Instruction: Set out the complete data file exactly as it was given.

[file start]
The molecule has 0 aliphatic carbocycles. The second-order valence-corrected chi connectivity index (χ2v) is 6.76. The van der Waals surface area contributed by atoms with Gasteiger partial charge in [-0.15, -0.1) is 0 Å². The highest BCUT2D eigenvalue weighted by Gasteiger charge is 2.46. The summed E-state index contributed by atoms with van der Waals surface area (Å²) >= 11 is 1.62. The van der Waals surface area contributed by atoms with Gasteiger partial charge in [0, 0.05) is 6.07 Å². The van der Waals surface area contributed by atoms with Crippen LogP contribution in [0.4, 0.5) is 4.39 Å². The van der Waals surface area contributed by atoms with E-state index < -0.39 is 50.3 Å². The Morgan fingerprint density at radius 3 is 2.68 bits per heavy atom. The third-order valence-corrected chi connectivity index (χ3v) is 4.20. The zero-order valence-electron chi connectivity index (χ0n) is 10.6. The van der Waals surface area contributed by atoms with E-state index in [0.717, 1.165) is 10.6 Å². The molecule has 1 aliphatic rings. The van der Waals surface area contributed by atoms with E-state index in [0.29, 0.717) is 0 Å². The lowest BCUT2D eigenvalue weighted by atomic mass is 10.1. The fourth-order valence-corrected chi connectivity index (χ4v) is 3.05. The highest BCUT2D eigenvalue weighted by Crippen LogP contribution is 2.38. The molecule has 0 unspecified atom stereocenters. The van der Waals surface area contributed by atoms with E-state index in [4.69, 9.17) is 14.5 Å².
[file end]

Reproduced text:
The molecule has 0 aliphatic carbocycles. The second-order valence-corrected chi connectivity index (χ2v) is 6.76. The van der Waals surface area contributed by atoms with Gasteiger partial charge in [-0.15, -0.1) is 0 Å². The highest BCUT2D eigenvalue weighted by Gasteiger charge is 2.46. The summed E-state index contributed by atoms with van der Waals surface area (Å²) >= 11 is 1.62. The van der Waals surface area contributed by atoms with Gasteiger partial charge in [0, 0.05) is 6.07 Å². The van der Waals surface area contributed by atoms with Crippen LogP contribution in [0.4, 0.5) is 4.39 Å². The van der Waals surface area contributed by atoms with E-state index < -0.39 is 50.3 Å². The Morgan fingerprint density at radius 3 is 2.68 bits per heavy atom. The third-order valence-corrected chi connectivity index (χ3v) is 4.20. The zero-order valence-electron chi connectivity index (χ0n) is 10.6. The van der Waals surface area contributed by atoms with E-state index in [0.717, 1.165) is 10.6 Å². The molecule has 1 aliphatic rings. The van der Waals surface area contributed by atoms with E-state index in [0.29, 0.717) is 0 Å². The lowest BCUT2D eigenvalue weighted by atomic mass is 10.1. The fourth-order valence-corrected chi connectivity index (χ4v) is 3.05. The highest BCUT2D eigenvalue weighted by Crippen LogP contribution is 2.38. The molecule has 0 unspecified atom stereocenters. The van der Waals surface area contributed by atoms with E-state index in [4.69, 9.17) is 14.5 Å².